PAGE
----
There is an explanation, that DSD has a super high sample rate and, thus, super low bit depth 1-bit does not matter for noise.

But DSD 64 sampling rate (2,8 MHz = 44.1 kHz * 64) is not enough to be better CD audio (study details).

To decrease noise level, noise shaping is used.

1-bit quantization-error (noise) energy has a significant level.

However, there is, so-called noise shaping of the spectrum is used. And quantization-error energy is re-distributed.


Noise shaping (NS) of 1-bit signal (spectrum)

Noise shaping of 1-bit signal


Noise shaping in the simple words

Let's imagine noise energy as water in a pool.

If we blow strongly to the water surface at one poolside, water level of this side is decreased (noise is decreased in audible range).
It is the same adding more bits of audio resolution.

The water will be displaced to the other poolside (inaudible ultrasound range). And level there grow.

The quantization-distortion spectrum (at the left of the picture) has a level comparable with a musical signal. The sigma-delta modulator pushes a significant part of the energy from the low- to high-frequency range, out of the audible band (0 ... 20 kHz).

Noise shaping is implemented in a sigma-delta modulator (a.k.a. DSD modulator).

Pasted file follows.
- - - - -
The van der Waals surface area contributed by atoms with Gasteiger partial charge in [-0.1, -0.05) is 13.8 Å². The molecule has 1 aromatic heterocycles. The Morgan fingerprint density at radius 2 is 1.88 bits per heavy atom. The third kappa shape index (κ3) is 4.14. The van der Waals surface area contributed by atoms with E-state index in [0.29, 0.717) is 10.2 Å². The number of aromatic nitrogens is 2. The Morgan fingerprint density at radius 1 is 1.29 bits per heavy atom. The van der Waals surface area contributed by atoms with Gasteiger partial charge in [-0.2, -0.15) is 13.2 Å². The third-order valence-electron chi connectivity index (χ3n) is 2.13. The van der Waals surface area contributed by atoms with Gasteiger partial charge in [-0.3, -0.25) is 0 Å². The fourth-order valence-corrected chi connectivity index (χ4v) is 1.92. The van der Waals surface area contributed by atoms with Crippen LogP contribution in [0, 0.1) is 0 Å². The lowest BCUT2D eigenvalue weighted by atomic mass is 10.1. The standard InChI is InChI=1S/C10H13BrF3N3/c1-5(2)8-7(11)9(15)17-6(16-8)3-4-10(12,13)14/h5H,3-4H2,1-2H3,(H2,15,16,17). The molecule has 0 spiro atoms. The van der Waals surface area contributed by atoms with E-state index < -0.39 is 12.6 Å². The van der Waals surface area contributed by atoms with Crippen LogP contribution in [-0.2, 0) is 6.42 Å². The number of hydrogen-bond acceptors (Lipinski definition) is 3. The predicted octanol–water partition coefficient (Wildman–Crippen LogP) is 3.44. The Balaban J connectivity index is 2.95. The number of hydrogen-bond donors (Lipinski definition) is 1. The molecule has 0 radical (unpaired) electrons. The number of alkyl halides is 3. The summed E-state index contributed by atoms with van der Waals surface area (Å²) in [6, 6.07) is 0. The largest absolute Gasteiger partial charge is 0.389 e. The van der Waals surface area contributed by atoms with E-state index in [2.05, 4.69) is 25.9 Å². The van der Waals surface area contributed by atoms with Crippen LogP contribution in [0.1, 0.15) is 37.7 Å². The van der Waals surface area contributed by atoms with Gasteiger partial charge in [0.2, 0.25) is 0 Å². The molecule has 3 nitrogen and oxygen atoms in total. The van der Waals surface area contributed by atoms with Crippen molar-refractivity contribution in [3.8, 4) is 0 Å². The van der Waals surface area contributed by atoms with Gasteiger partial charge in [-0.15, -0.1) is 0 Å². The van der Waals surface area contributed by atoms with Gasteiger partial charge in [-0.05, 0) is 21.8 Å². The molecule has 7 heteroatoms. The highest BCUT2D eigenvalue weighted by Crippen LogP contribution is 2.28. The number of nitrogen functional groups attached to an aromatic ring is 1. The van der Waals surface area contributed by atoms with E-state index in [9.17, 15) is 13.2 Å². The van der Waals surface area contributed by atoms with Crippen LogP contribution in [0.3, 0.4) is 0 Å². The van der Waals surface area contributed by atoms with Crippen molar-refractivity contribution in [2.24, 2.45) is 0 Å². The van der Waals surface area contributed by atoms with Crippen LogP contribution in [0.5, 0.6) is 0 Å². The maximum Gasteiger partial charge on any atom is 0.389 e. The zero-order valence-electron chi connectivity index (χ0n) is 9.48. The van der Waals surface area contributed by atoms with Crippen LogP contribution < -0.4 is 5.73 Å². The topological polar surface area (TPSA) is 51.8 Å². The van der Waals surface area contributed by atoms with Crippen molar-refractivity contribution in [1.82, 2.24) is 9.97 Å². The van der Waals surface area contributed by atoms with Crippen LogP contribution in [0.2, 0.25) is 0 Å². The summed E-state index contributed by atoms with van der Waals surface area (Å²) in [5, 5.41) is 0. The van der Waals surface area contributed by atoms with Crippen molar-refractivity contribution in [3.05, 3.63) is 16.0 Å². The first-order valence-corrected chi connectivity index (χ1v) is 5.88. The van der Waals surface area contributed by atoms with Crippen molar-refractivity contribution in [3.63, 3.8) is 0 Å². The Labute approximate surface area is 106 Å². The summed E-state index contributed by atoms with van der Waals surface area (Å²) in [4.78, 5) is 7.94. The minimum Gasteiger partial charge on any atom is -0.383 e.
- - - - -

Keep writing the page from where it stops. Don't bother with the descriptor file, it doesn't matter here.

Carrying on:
What is DSD decoding?

When the 1-bit record is played back, a low-frequency filter into a sigma-delta demodulator (a.k.a. DSD demodulator, DSD decoder) cut all excessive sound information.


DSD decoder (demodulator)



Spectrum error is noise level.

Therefore, DSD error into the audible range is comparable with the error of multi-bit pulse code modulation.

Also, sigma-delta modulation may have a multi-bit resolution. Read the details below and watch the video on this page.


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Sample rates

The format uses standard range of sample rates based on 44100 Hz:

  • DSD64     = 44100 *   64   =   2'822'400 Hz =   2.8 MHz
  • DSD128   = 44100 *  128  =   5'644'800 Hz =   5.6 MHz
  • DSD256   = 44100 *  256  = 11'289'600 Hz = 11.3 MHz
  • DSD512   = 44100 *  512  = 22'579'200 Hz = 22.6 MHz
  • DSD1024 = 44100 * 1024 = 45'158'400 Hz = 45.2 MHz
  • Etc.

Also, 48000-kHz base is possible. There are no technical limitations to the sample rate value. But hardware/software compatibility issues are very probable.


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DSD and Nyquist Theorem

For the Nyquist theorem no difference between Direct Stream Digital (sigma-delta modulation) and Pulse Code Modulation: